Tips for Veterans Going Back to School After Service
Whether you earned a degree before entering the military or not, there are many reasons to go back to school after leaving the service. Earning another degree or certificate — or your first — can open up a variety of opportunities. Alongside the skills you developed during your time in the military, your new degree or training can help you start a brand new career or obtain an advanced position in a career field that you already have experience in. It can also help you to earn higher wages or advance more quickly.
But entering college after military service can be intimidating and challenging, even if you earned a degree before your military service commitment began. Many of your fellow students will be younger than you. While earning your degree, you may also be working full-time or caring for a family. If you went to college before entering the service, you may be surprised to find it very different from what you remember — especially as you’re likely very different than you were at that time in your life.
Luckily, there are several things you can do to make your post-military transition to college go more smoothly.
Before you ever start applying to colleges, there are a few things you can do to set yourself up for future success.
Right from the start, your search for the right college can be more manageable with a solid support system. To assemble your support team, start by identifying family members, friends, associates, or military mentors who believe in you and your career aspirations. Your support team should contain the people who will be there when life gets tough or off track.
Let them know what your current and future goals are, and when they offer their support or help, take them up on it. Whether that means offering babysitting while you study for an exam or simply lending a ear when you’re having a hard day, taking support from those who care about you can help keep you from feeling overwhelmed in this next stage of life.
Establishing goals and developing a clear strategy to reach them will help your educational decision-making. For this reason, you should decide your career path and the degree you want to earn before you start looking for a college or program.
Consider not just your interests, but the types of careers you could pursue with a specific career. Will you earn enough money to support your family? Will the work-life balance work for you, or are you likely to become burned out later on? Asking yourself these questions now is important, and could save you time, money, and stress later on.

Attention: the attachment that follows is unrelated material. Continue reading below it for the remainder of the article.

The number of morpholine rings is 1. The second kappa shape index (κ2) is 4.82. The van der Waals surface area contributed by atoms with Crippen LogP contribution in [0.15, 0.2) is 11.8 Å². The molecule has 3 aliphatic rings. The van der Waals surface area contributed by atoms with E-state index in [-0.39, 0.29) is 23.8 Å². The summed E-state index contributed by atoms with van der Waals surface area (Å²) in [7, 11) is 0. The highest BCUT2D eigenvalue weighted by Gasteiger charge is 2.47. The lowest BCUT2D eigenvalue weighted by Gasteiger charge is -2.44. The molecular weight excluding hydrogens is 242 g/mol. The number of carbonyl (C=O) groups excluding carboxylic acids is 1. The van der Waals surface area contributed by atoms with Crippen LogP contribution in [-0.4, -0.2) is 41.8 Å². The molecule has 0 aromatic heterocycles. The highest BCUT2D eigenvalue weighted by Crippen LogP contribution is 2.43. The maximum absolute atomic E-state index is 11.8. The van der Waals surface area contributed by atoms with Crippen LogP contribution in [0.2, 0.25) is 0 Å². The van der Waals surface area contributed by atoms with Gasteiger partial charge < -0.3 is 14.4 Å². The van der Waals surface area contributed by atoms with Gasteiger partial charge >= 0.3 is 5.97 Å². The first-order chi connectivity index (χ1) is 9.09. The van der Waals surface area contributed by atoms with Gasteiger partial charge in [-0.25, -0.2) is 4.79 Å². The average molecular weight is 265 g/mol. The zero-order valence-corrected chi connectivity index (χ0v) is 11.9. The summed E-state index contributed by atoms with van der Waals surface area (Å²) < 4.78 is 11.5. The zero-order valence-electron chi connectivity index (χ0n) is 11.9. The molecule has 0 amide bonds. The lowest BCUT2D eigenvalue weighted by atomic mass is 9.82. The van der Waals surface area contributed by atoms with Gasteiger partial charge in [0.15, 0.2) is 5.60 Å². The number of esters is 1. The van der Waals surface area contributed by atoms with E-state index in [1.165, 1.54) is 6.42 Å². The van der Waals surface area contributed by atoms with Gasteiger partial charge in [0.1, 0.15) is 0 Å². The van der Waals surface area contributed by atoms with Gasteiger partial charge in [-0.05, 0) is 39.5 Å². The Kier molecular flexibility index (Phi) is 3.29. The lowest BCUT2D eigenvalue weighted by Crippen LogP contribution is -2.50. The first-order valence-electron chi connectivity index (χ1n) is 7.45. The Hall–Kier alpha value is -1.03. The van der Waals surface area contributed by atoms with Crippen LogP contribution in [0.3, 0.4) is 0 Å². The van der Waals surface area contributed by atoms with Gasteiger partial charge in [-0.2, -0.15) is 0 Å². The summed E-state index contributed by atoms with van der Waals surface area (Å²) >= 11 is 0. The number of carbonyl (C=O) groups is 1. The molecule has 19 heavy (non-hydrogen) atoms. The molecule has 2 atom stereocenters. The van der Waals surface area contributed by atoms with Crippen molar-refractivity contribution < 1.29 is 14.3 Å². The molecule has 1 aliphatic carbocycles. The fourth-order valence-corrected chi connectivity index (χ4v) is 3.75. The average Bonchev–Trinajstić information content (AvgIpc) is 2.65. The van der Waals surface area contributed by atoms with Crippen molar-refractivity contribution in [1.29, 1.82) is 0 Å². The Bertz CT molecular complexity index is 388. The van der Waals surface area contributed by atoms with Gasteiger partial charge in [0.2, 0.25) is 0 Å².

Your hard-earned benefits can make earning a degree much more financially obtainable — but only if you fully understand the coverage that you’re eligible for.
For example, the Yellow Ribbon Program and the Post 9/11 GI Bill offer comprehensive educational benefits to transitioning veterans. If you need assistance understanding the VA educational benefits application process, contact a Veteran Service Officer (VSO) or a student financial adviser at your prospective colleges.
There’s no shortage of great colleges in the U.S. Many offer financial assistance, including assistance that is specifically available to veterans or to non-traditional students. However, keep these suggestions and factors in mind as you search for the best college for you:
- Prioritize military-friendly schools: Many colleges and universities have a solid reputation for being veteran-friendly, including offering specific financial support, academic support, a veteran center, and a thriving veteran community.
- Maximize your military education: Look for colleges that give you college credits for your military experience. This can save you significant time and money spent earning your degree.
- Consider online education: Online learning options allow you to attend the college of your choice without compromising other responsibilities, such as work and family obligations.
- Apply for financial aid: By applying for financial aid first, you’ll know how much money you’ll have available for college tuition and expenses in addition to your veteran benefits.
Once you have chosen your college program and enrolled in your first classes, you can help ease the transition by taking a few proactive steps.
An academic advisor is a valuable asset available to all students. Some universities even have an advisor who specifically works with veterans. Meet with your advisor early to make sure that your educational plan is on track from the start.
Regardless of your college, you will likely find a veteran group, club, or center on campus. This is a great place to meet other students, share your experiences, and get some morale support from people who understand exactly what you’re going through.
You’ll find networking, in general, is a great way to get the most out of your college experience and a possible gateway to your future career. Your network may include your college’s alumni working in your field, social media contacts, professional networks, and special interest clubs.
Even positive change can be scary. It’s natural to have some fear of the unknown after your military service comes to an end However, you’ve already navigated your way through a successful military career; you’ll do the same with your college ambitions and civilian career. Looking for more advice about transitioning into civilian life from the service? Check out our resources and guides at USACares.org.